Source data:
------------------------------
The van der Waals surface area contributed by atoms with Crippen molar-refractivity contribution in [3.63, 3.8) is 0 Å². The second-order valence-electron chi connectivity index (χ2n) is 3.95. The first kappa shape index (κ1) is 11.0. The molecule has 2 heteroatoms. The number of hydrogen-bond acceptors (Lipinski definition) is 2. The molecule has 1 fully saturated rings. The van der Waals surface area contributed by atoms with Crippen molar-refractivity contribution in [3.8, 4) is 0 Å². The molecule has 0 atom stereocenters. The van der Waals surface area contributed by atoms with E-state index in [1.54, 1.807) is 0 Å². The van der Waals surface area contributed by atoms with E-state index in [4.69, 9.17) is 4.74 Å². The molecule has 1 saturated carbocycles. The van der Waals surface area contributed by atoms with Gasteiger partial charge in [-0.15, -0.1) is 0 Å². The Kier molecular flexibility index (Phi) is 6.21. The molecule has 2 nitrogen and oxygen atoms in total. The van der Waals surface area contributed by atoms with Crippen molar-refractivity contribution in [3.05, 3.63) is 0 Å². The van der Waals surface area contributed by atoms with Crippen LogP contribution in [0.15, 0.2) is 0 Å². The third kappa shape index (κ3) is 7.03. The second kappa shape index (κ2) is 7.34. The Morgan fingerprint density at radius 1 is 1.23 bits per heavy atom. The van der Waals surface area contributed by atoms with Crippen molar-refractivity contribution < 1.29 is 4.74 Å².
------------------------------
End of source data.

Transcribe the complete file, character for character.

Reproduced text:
The van der Waals surface area contributed by atoms with Crippen molar-refractivity contribution in [3.63, 3.8) is 0 Å². The second-order valence-electron chi connectivity index (χ2n) is 3.95. The first kappa shape index (κ1) is 11.0. The molecule has 2 heteroatoms. The number of hydrogen-bond acceptors (Lipinski definition) is 2. The molecule has 1 fully saturated rings. The van der Waals surface area contributed by atoms with Crippen molar-refractivity contribution in [3.8, 4) is 0 Å². The molecule has 0 atom stereocenters. The van der Waals surface area contributed by atoms with E-state index in [1.54, 1.807) is 0 Å². The van der Waals surface area contributed by atoms with E-state index in [4.69, 9.17) is 4.74 Å². The molecule has 1 saturated carbocycles. The van der Waals surface area contributed by atoms with Gasteiger partial charge in [-0.15, -0.1) is 0 Å². The Kier molecular flexibility index (Phi) is 6.21. The molecule has 2 nitrogen and oxygen atoms in total. The van der Waals surface area contributed by atoms with Crippen molar-refractivity contribution in [3.05, 3.63) is 0 Å². The van der Waals surface area contributed by atoms with Crippen LogP contribution in [0.15, 0.2) is 0 Å². The third kappa shape index (κ3) is 7.03. The second kappa shape index (κ2) is 7.34. The Morgan fingerprint density at radius 1 is 1.23 bits per heavy atom. The van der Waals surface area contributed by atoms with Crippen molar-refractivity contribution < 1.29 is 4.74 Å².